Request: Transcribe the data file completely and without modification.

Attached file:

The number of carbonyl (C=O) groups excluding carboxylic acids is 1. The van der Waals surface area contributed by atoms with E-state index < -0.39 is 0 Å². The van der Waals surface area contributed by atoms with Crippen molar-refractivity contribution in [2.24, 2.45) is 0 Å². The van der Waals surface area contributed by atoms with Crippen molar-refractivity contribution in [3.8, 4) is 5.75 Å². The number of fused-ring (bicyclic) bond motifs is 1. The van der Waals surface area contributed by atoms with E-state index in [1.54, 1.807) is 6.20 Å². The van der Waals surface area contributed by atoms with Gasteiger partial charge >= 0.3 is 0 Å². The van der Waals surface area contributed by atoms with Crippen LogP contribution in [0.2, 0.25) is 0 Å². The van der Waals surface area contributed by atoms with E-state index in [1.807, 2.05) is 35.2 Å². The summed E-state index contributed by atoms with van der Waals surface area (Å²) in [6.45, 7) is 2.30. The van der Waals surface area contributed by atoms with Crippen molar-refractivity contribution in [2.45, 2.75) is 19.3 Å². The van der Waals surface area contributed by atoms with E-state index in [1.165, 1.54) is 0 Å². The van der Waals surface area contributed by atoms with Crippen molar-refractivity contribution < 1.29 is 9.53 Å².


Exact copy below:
The number of carbonyl (C=O) groups excluding carboxylic acids is 1. The van der Waals surface area contributed by atoms with E-state index < -0.39 is 0 Å². The van der Waals surface area contributed by atoms with Crippen molar-refractivity contribution in [2.24, 2.45) is 0 Å². The van der Waals surface area contributed by atoms with Crippen molar-refractivity contribution in [3.8, 4) is 5.75 Å². The number of fused-ring (bicyclic) bond motifs is 1. The van der Waals surface area contributed by atoms with E-state index in [1.54, 1.807) is 6.20 Å². The van der Waals surface area contributed by atoms with Gasteiger partial charge >= 0.3 is 0 Å². The van der Waals surface area contributed by atoms with Crippen LogP contribution in [0.2, 0.25) is 0 Å². The van der Waals surface area contributed by atoms with E-state index in [1.807, 2.05) is 35.2 Å². The summed E-state index contributed by atoms with van der Waals surface area (Å²) in [6.45, 7) is 2.30. The van der Waals surface area contributed by atoms with Crippen molar-refractivity contribution in [2.45, 2.75) is 19.3 Å². The van der Waals surface area contributed by atoms with E-state index in [1.165, 1.54) is 0 Å². The van der Waals surface area contributed by atoms with Crippen molar-refractivity contribution < 1.29 is 9.53 Å².